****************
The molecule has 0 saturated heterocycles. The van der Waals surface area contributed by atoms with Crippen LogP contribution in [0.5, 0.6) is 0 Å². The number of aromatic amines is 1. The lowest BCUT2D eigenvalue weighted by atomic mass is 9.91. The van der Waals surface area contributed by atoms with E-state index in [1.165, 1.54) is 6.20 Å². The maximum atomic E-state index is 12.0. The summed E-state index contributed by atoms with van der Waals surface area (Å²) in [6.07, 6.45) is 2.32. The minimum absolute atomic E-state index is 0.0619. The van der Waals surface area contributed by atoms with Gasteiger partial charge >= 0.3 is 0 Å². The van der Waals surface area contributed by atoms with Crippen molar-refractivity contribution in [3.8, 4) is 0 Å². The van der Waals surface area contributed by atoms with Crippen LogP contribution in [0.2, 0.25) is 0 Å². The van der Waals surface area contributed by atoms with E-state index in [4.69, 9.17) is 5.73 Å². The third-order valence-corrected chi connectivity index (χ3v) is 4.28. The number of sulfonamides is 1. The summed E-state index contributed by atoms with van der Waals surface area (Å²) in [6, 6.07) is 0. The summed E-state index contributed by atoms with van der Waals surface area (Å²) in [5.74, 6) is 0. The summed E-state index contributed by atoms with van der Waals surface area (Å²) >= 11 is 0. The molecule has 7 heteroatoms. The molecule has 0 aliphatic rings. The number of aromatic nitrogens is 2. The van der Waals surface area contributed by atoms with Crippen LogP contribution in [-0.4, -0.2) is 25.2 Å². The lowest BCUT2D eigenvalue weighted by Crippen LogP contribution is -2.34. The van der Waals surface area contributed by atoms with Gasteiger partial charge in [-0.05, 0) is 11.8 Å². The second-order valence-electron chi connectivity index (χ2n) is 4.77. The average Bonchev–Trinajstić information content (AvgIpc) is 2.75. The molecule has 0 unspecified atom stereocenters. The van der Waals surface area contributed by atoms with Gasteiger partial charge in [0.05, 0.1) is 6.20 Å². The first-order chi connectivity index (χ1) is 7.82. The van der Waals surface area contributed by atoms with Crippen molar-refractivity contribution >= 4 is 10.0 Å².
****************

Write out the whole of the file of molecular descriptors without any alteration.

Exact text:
The molecule has 0 saturated heterocycles. The van der Waals surface area contributed by atoms with Crippen LogP contribution in [0.5, 0.6) is 0 Å². The number of aromatic amines is 1. The lowest BCUT2D eigenvalue weighted by atomic mass is 9.91. The van der Waals surface area contributed by atoms with E-state index in [1.165, 1.54) is 6.20 Å². The maximum atomic E-state index is 12.0. The summed E-state index contributed by atoms with van der Waals surface area (Å²) in [6.07, 6.45) is 2.32. The minimum absolute atomic E-state index is 0.0619. The van der Waals surface area contributed by atoms with Gasteiger partial charge >= 0.3 is 0 Å². The van der Waals surface area contributed by atoms with Crippen molar-refractivity contribution in [3.8, 4) is 0 Å². The van der Waals surface area contributed by atoms with Crippen LogP contribution in [0.2, 0.25) is 0 Å². The van der Waals surface area contributed by atoms with E-state index in [4.69, 9.17) is 5.73 Å². The third-order valence-corrected chi connectivity index (χ3v) is 4.28. The number of sulfonamides is 1. The summed E-state index contributed by atoms with van der Waals surface area (Å²) in [6, 6.07) is 0. The summed E-state index contributed by atoms with van der Waals surface area (Å²) in [5.74, 6) is 0. The summed E-state index contributed by atoms with van der Waals surface area (Å²) >= 11 is 0. The molecule has 7 heteroatoms. The molecule has 0 aliphatic rings. The number of aromatic nitrogens is 2. The van der Waals surface area contributed by atoms with Crippen LogP contribution in [-0.4, -0.2) is 25.2 Å². The lowest BCUT2D eigenvalue weighted by Crippen LogP contribution is -2.34. The van der Waals surface area contributed by atoms with Gasteiger partial charge in [-0.05, 0) is 11.8 Å². The second-order valence-electron chi connectivity index (χ2n) is 4.77. The average Bonchev–Trinajstić information content (AvgIpc) is 2.75. The molecule has 0 unspecified atom stereocenters. The van der Waals surface area contributed by atoms with Gasteiger partial charge in [0.05, 0.1) is 6.20 Å². The first-order chi connectivity index (χ1) is 7.82. The van der Waals surface area contributed by atoms with Crippen molar-refractivity contribution >= 4 is 10.0 Å².